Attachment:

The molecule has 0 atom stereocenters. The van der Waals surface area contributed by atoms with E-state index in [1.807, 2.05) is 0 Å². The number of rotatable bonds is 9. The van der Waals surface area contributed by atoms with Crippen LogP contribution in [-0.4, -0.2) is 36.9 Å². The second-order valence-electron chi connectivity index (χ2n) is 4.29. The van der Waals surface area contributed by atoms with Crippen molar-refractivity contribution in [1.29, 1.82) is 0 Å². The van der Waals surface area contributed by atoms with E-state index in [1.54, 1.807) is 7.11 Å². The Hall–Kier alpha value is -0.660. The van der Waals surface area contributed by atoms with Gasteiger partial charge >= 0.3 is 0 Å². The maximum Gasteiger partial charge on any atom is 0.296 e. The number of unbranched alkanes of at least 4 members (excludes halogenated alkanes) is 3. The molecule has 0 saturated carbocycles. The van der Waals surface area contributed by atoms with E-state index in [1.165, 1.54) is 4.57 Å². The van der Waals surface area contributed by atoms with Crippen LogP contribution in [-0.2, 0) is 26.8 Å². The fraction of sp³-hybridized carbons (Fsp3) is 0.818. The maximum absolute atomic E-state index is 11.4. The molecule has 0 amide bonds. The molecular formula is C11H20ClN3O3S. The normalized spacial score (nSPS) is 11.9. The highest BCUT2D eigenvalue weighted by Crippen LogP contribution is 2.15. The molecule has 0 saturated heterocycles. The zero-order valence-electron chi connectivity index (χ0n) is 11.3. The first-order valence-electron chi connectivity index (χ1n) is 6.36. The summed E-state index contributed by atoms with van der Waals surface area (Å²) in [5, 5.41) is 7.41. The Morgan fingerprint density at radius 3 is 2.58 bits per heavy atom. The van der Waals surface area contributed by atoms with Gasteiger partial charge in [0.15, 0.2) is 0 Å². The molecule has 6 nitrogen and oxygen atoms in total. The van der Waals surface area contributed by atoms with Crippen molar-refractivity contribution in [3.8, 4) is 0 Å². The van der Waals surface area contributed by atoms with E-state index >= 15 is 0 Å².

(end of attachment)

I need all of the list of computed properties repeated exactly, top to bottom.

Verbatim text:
The molecule has 0 atom stereocenters. The van der Waals surface area contributed by atoms with E-state index in [1.807, 2.05) is 0 Å². The number of rotatable bonds is 9. The van der Waals surface area contributed by atoms with Crippen LogP contribution in [-0.4, -0.2) is 36.9 Å². The second-order valence-electron chi connectivity index (χ2n) is 4.29. The van der Waals surface area contributed by atoms with Crippen molar-refractivity contribution in [1.29, 1.82) is 0 Å². The van der Waals surface area contributed by atoms with E-state index in [1.54, 1.807) is 7.11 Å². The Hall–Kier alpha value is -0.660. The van der Waals surface area contributed by atoms with Gasteiger partial charge >= 0.3 is 0 Å². The maximum Gasteiger partial charge on any atom is 0.296 e. The number of unbranched alkanes of at least 4 members (excludes halogenated alkanes) is 3. The molecule has 0 saturated carbocycles. The van der Waals surface area contributed by atoms with E-state index in [1.165, 1.54) is 4.57 Å². The van der Waals surface area contributed by atoms with Crippen LogP contribution in [-0.2, 0) is 26.8 Å². The fraction of sp³-hybridized carbons (Fsp3) is 0.818. The maximum absolute atomic E-state index is 11.4. The molecule has 0 amide bonds. The molecular formula is C11H20ClN3O3S. The normalized spacial score (nSPS) is 11.9. The highest BCUT2D eigenvalue weighted by Crippen LogP contribution is 2.15. The molecule has 0 saturated heterocycles. The zero-order valence-electron chi connectivity index (χ0n) is 11.3. The first-order valence-electron chi connectivity index (χ1n) is 6.36. The summed E-state index contributed by atoms with van der Waals surface area (Å²) in [5, 5.41) is 7.41. The Morgan fingerprint density at radius 3 is 2.58 bits per heavy atom. The van der Waals surface area contributed by atoms with Gasteiger partial charge in [0.15, 0.2) is 0 Å². The molecule has 6 nitrogen and oxygen atoms in total. The van der Waals surface area contributed by atoms with Crippen molar-refractivity contribution in [3.8, 4) is 0 Å². The van der Waals surface area contributed by atoms with E-state index >= 15 is 0 Å².